5 min read

This Otter Mama nurses her newborn pup after surviving an oil slick!

http://www.youtube.com/watch?v=Qtb11P1FWnc This adorable mother and child photo is from Monterey Bay, where, once upon a time, the California Department of Fish and Wildlife found a bedraggled adult female sea otter, dangerously fouled by an oil slick, on Sunset State Beach.

Rescuers sprang into action, and, from February 21, 2009, until April 7, 2009, nursed her back to health. During her intensive rehab at the Marine Wildlife Veterinary Care and Research Center in Santa Cruz, California, she was carefully cleaned up.

One of her cleansing treatments was a bath in olive oil! Of course, when she was released back into the wild, her rescuers named her Olive!

Olive was once again a happy, healthy otter, sighted in the kelp beds around beautiful Monterey Bay, a marine sanctuary. But she wasn't done amazing us: in September 2012, Olive became the first California sea otter to become a mama after being rescued from oiling! Here is a picture of the new mama and her first pup, a girl baby:

That blue flipper tag, which she was released back into the wild with, tells researchers that it's Olive! Olive and her first pup were seen around the bay--usually nestled on a kelp bed, feeding and playing and bonding. Otter babies stay right with mama otter for about six months, until they are weaned.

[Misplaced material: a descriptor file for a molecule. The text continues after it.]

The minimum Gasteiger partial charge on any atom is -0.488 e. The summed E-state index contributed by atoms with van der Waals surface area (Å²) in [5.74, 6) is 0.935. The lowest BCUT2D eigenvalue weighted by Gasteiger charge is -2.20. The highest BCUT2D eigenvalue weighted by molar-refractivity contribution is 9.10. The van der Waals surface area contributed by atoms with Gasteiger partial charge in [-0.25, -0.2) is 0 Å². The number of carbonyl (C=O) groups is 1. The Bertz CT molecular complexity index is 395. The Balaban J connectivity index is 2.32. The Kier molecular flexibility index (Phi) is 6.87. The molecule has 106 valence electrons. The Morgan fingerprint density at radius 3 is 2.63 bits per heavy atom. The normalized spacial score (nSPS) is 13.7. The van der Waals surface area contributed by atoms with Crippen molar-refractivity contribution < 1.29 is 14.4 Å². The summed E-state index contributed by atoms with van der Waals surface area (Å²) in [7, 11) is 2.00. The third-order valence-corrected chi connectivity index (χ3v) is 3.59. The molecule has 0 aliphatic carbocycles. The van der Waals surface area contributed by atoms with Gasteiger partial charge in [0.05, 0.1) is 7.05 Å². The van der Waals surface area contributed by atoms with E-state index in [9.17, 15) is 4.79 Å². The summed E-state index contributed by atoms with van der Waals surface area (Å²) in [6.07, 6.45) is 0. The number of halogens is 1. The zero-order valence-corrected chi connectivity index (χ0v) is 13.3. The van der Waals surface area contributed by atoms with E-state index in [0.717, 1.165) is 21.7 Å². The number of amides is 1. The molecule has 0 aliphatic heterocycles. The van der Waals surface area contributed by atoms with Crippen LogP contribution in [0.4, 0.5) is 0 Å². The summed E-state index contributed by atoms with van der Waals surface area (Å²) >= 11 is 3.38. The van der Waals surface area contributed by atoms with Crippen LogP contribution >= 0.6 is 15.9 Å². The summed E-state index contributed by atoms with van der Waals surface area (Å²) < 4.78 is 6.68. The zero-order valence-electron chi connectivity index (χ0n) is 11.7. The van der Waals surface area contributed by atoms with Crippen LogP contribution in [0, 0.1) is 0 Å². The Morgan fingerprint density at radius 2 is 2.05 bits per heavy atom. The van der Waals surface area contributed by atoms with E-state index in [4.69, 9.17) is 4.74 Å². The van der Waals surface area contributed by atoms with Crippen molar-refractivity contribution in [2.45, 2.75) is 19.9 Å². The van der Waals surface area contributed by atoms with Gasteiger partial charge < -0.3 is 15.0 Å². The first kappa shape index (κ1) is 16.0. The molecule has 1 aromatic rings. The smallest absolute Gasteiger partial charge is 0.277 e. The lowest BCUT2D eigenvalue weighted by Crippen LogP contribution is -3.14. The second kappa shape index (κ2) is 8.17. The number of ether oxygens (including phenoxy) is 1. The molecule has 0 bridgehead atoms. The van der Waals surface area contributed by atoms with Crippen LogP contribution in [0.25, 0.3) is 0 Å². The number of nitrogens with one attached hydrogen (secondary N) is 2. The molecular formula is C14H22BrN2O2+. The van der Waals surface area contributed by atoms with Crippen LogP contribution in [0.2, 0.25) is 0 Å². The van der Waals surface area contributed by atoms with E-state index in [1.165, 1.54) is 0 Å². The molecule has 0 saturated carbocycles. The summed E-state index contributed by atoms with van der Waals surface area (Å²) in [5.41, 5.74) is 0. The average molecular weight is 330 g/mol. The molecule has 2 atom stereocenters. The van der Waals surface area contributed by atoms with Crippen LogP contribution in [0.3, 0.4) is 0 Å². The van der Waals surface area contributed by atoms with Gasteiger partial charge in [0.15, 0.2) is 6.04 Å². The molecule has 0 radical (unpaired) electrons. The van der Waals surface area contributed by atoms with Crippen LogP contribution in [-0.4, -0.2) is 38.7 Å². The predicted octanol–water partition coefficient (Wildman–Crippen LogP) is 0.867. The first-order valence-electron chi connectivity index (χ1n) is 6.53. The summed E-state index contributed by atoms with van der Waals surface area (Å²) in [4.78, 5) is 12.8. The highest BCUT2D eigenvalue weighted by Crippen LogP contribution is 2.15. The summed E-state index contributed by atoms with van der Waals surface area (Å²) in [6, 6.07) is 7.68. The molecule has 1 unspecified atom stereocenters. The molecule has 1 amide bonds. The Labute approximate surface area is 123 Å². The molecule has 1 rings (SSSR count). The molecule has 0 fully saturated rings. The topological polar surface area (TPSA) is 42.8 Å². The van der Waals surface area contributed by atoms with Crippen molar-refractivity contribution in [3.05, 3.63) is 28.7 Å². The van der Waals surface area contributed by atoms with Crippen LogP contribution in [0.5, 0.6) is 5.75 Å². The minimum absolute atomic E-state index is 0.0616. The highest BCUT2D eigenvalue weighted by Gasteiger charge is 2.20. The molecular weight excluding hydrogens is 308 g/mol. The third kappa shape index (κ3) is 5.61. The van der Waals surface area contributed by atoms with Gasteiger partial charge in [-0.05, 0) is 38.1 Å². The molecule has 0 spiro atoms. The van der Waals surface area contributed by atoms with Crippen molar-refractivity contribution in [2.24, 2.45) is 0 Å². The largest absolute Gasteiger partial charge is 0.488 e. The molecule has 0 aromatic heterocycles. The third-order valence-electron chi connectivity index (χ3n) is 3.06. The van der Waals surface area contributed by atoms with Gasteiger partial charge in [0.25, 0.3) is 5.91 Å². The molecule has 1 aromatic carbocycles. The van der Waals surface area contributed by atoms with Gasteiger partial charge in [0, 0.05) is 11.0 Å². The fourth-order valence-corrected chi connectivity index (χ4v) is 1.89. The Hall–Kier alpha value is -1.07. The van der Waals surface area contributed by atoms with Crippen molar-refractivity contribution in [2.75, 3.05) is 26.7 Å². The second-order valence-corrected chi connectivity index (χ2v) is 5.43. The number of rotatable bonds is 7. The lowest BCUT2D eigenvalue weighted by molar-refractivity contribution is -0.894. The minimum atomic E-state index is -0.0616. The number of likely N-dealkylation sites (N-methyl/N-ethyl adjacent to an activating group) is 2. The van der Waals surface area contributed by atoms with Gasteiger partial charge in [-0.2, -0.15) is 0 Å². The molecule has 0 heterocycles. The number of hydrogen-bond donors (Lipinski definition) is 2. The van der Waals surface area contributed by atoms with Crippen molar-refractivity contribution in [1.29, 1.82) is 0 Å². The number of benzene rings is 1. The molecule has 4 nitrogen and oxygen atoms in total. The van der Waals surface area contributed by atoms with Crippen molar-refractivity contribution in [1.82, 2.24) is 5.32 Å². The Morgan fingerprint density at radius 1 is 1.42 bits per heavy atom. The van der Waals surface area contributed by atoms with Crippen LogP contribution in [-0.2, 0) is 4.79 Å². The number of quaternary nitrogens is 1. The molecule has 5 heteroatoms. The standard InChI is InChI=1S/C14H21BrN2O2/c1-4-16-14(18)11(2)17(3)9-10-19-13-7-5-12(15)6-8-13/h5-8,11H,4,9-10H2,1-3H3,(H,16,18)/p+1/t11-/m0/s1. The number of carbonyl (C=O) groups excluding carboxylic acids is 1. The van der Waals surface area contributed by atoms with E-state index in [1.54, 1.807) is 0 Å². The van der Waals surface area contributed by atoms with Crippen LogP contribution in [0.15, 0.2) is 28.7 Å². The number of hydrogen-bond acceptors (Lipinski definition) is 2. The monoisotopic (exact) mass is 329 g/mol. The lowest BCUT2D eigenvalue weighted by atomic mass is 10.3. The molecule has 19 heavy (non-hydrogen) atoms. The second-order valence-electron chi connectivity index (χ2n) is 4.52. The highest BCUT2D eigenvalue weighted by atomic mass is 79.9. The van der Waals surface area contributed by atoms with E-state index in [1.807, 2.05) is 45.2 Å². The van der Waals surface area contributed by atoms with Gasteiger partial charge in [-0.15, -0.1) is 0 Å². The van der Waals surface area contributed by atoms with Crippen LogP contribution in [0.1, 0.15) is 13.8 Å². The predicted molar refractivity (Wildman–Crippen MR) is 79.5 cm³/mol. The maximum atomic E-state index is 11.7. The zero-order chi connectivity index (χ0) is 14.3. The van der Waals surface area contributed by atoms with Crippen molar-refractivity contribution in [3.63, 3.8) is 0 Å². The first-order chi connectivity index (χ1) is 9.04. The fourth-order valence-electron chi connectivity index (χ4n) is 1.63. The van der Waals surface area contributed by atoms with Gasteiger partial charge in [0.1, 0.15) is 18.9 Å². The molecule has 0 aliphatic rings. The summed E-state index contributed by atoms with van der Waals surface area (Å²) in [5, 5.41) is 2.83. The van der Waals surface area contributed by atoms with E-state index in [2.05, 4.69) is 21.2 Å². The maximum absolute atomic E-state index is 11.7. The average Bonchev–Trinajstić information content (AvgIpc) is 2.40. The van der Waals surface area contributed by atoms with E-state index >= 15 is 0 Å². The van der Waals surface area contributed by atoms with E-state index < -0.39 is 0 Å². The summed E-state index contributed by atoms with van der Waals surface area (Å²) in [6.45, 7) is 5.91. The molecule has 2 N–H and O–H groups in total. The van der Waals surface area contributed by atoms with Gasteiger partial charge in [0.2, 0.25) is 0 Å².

This past July, Olive became a mother for the *second* time after her rescue! On July 9, 2013, California State Environmental Scientist Colleen Young spotted Olive nursing a newborn pup on the kelp beds around The Hook, a spot near Capitola favored by surfers. Here is Olive with her second pup: Mama otter forms a place to rest by wrapping kelp around herself, then she lies on her back with her baby perched on top!

In this video taken in awe-inspiring Monterey Bay, Olive and her tiny newborn pup are together in the wild!

Olive the otter with second pup

An otter, previously contaminated with oil and rescued by in 2009 by CDFW's Marine Wildlife Veterinary Care and Research Center, has delivered her second pup.

And... Olive has her own Facebook page, as any public figure should! It's maintained by Olive's rescuers, the California Department of Fish and Game's Office of Spill Prevention and Response.

"Olive" the Oiled Otter

Olive was last spotted off Pleasure Point, according to her page. It is a great resource for news and photos of Olive--and of her pups before they were weaned--and for important information on wildlife rescue, on the challenges faced by oiled wildlife, and on the sea otters of California.